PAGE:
Industrial Prospect Discussed at Council Meeting

Sunday, November 26, 2017

Members of the Piggott City Council met in special session at noon on Thursday, Nov. 16, approving an ordinance to waive competitive bidding on the purchase of a generator. Prior to the special gathering, Mayor Jim Poole informed council members of an upcoming meeting concerning a possible tenant for the now-empty Woodhall building.

The special gathering was called to consider an ordinance which would waive competitive bidding on the purchase of a back-up generator. According to Poole, the city seeks to purchase another back-up generator to provide emergency service if needed. Currently, there are two generators on stand-by to provide fresh water, and remove sewage, although only one of them is portable.

The city had sought to purchase another portable unit, but wanted to purchase an older model due to the changes required for those deemed “tier four.” These new units have an additional pollution control device, which brings with it an increase in price of $20,000 to $25,000.

Utilities Director Brian Haley reported an older “tier three” unit had been located by contacting several vendors. He noted Power House Electric, Inc., had a 2013 used tier three demonstrator 175 KW portable generator for sale. He noted the unit only had 12 hours of run time, and came with fuel tanks and a DOT approved trailer.

Haley indicated the generator met all the requirements the city had, and is well within the funds budgeted for the acqusition. Total price for the unit was set at $63,212.

He further added the unit is powered by a John Deere engine, and included the standard one-year or 3,000 hour warranty.

“This unit is the same size as the portable unit we now have that mainly services the (sewage) lift station,” Haley offered. “It's important that we not only have a generator at the well to provide water, but one at the lift station, too—so we can disperse the wastewater.”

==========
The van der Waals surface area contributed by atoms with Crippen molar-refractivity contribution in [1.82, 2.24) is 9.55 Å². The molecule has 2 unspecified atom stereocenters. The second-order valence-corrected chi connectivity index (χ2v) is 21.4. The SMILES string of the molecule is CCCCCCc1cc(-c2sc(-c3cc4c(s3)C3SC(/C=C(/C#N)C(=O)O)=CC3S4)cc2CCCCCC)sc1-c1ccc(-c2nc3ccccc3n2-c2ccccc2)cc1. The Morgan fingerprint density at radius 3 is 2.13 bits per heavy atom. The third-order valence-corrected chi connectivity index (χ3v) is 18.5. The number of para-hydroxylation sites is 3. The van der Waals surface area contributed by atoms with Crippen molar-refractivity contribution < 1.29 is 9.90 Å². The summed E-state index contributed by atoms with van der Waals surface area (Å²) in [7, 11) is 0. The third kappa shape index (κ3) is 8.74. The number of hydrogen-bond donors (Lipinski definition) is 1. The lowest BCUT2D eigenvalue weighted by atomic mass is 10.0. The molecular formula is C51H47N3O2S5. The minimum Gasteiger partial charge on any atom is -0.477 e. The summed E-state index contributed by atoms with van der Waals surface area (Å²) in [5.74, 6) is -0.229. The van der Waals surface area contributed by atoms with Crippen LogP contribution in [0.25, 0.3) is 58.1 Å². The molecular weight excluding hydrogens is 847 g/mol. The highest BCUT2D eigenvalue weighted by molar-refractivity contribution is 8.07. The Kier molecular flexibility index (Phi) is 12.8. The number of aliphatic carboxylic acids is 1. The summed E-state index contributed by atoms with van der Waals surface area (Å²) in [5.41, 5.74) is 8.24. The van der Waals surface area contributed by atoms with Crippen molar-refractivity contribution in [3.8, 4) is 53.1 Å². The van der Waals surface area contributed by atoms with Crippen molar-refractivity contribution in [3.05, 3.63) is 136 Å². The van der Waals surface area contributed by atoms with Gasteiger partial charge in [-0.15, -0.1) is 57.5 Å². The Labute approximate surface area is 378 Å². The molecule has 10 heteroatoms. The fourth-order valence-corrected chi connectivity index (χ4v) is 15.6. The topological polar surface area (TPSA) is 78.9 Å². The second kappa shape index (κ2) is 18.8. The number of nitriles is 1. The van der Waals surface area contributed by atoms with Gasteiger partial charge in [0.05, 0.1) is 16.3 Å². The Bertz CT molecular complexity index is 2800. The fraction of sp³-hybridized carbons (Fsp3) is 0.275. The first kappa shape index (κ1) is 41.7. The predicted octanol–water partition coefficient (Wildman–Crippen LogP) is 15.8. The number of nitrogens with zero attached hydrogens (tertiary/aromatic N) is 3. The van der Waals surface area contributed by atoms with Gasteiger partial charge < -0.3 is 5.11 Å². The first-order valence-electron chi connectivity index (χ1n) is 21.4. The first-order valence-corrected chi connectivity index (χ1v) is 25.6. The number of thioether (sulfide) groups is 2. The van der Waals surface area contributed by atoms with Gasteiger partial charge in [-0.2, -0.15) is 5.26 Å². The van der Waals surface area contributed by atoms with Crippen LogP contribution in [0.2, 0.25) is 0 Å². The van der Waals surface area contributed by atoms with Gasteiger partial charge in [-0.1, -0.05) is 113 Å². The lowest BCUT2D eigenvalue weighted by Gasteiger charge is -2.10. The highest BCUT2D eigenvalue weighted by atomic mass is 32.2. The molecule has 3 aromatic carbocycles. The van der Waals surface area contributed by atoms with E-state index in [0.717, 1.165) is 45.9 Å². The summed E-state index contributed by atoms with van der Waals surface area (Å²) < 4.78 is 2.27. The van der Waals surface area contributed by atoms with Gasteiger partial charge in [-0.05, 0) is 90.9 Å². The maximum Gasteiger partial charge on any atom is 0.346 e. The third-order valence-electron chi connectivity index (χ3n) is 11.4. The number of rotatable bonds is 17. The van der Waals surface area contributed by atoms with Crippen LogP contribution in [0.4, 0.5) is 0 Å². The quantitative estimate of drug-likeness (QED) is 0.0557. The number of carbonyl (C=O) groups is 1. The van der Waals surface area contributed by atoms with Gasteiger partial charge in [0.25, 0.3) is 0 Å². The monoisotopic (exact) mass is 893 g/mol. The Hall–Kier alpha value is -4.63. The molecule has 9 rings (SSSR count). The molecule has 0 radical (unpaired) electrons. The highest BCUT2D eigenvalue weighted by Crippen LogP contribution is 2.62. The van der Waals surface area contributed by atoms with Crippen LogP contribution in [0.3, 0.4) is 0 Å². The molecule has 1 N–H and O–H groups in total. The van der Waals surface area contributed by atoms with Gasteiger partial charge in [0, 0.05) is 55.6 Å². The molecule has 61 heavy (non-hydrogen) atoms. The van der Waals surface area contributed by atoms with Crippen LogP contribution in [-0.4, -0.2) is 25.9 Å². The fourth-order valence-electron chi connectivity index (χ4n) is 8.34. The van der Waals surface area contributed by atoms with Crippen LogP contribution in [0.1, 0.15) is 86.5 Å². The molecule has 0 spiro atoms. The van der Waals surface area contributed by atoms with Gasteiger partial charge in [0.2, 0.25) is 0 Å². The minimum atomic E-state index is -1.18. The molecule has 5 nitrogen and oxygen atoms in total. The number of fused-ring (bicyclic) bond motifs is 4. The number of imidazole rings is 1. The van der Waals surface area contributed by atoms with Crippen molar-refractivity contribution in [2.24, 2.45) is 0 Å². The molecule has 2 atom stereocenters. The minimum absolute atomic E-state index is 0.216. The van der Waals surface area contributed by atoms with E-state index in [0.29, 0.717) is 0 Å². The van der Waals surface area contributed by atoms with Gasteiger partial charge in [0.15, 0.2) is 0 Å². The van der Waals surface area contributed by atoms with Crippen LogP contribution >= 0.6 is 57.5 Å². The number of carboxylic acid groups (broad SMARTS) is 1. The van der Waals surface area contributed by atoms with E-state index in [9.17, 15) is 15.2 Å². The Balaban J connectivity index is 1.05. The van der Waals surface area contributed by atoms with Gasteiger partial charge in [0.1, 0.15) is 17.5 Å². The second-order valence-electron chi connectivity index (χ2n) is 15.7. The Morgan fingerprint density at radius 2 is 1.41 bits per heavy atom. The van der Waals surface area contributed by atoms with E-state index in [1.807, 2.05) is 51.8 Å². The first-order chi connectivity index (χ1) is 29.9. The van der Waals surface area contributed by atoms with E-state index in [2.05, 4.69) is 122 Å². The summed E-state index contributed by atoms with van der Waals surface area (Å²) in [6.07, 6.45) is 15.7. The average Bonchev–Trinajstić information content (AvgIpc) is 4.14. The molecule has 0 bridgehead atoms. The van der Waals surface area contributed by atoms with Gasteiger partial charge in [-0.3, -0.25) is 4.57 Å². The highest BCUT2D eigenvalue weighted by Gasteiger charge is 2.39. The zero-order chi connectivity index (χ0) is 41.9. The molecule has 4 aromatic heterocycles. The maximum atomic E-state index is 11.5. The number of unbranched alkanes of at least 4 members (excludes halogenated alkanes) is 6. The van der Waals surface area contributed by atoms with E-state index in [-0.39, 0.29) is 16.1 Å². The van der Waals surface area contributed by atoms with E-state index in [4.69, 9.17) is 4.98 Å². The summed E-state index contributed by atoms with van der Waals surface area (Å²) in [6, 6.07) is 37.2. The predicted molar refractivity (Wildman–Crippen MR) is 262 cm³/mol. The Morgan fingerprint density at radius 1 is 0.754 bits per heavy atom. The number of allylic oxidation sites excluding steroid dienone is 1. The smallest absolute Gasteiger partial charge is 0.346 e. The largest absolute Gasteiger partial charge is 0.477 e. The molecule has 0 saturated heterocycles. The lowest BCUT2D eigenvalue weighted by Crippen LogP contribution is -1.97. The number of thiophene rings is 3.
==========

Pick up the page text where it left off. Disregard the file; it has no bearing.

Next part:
He also noted if the third generator is not needed to run the water and wastewater facilities, it could be pressed into service to provide power for the community center to be used as a shelter or to provide electric for city hall to continue dispatching of emergency service personal.

The council members concurred, approving the ordinance and the accompanying emergency clause on a vote of 4-0.

Prior to opening the meeting, Mayor Poole indicated a meeting is set for early December with a prospective tenant for the Woodhall building. He noted the city was not at liberty to release any further information concerning the meeting, but indicated the company interested in the facility could make good use of what it has to offer.

The building, and the 18 acres it sits on, are under a 99 year lease agreement which was first signed in 1989. Currently, city leaders are reviewing the lease agreement and running a title review in preparation for the meeting.

In addition to Mayor Poole and Haley, those on hand were council members Mike Cook, Jamey Parks, Jeff Benbrook and Travis Williams; city clerk Ramona Magee, city attorney Kimberly Dale, police chief Don Poole and code enforcement officer Nathan Blakeley.

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